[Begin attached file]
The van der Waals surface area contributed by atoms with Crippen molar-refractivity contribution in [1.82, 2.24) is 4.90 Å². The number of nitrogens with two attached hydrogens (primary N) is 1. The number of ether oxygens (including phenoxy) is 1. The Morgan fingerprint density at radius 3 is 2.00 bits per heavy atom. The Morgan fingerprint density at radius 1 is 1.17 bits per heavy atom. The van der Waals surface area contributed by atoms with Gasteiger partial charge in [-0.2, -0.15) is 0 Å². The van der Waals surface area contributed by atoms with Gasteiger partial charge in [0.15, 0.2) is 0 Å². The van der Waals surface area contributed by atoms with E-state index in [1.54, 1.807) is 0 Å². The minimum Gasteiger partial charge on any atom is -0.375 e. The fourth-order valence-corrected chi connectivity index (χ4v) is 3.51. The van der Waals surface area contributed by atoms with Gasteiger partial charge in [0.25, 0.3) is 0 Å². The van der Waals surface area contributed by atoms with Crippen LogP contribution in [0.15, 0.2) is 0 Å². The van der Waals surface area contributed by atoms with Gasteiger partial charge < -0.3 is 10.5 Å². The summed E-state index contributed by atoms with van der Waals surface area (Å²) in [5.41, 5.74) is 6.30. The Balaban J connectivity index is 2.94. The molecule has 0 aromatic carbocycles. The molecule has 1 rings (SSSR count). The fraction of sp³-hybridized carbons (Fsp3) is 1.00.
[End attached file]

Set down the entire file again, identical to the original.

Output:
The van der Waals surface area contributed by atoms with Crippen molar-refractivity contribution in [1.82, 2.24) is 4.90 Å². The number of nitrogens with two attached hydrogens (primary N) is 1. The number of ether oxygens (including phenoxy) is 1. The Morgan fingerprint density at radius 3 is 2.00 bits per heavy atom. The Morgan fingerprint density at radius 1 is 1.17 bits per heavy atom. The van der Waals surface area contributed by atoms with Gasteiger partial charge in [-0.2, -0.15) is 0 Å². The van der Waals surface area contributed by atoms with Gasteiger partial charge in [0.15, 0.2) is 0 Å². The van der Waals surface area contributed by atoms with E-state index in [1.54, 1.807) is 0 Å². The minimum Gasteiger partial charge on any atom is -0.375 e. The fourth-order valence-corrected chi connectivity index (χ4v) is 3.51. The van der Waals surface area contributed by atoms with Gasteiger partial charge in [0.25, 0.3) is 0 Å². The van der Waals surface area contributed by atoms with Crippen LogP contribution in [0.15, 0.2) is 0 Å². The van der Waals surface area contributed by atoms with Gasteiger partial charge < -0.3 is 10.5 Å². The summed E-state index contributed by atoms with van der Waals surface area (Å²) in [5.41, 5.74) is 6.30. The Balaban J connectivity index is 2.94. The molecule has 0 aromatic carbocycles. The molecule has 1 rings (SSSR count). The fraction of sp³-hybridized carbons (Fsp3) is 1.00.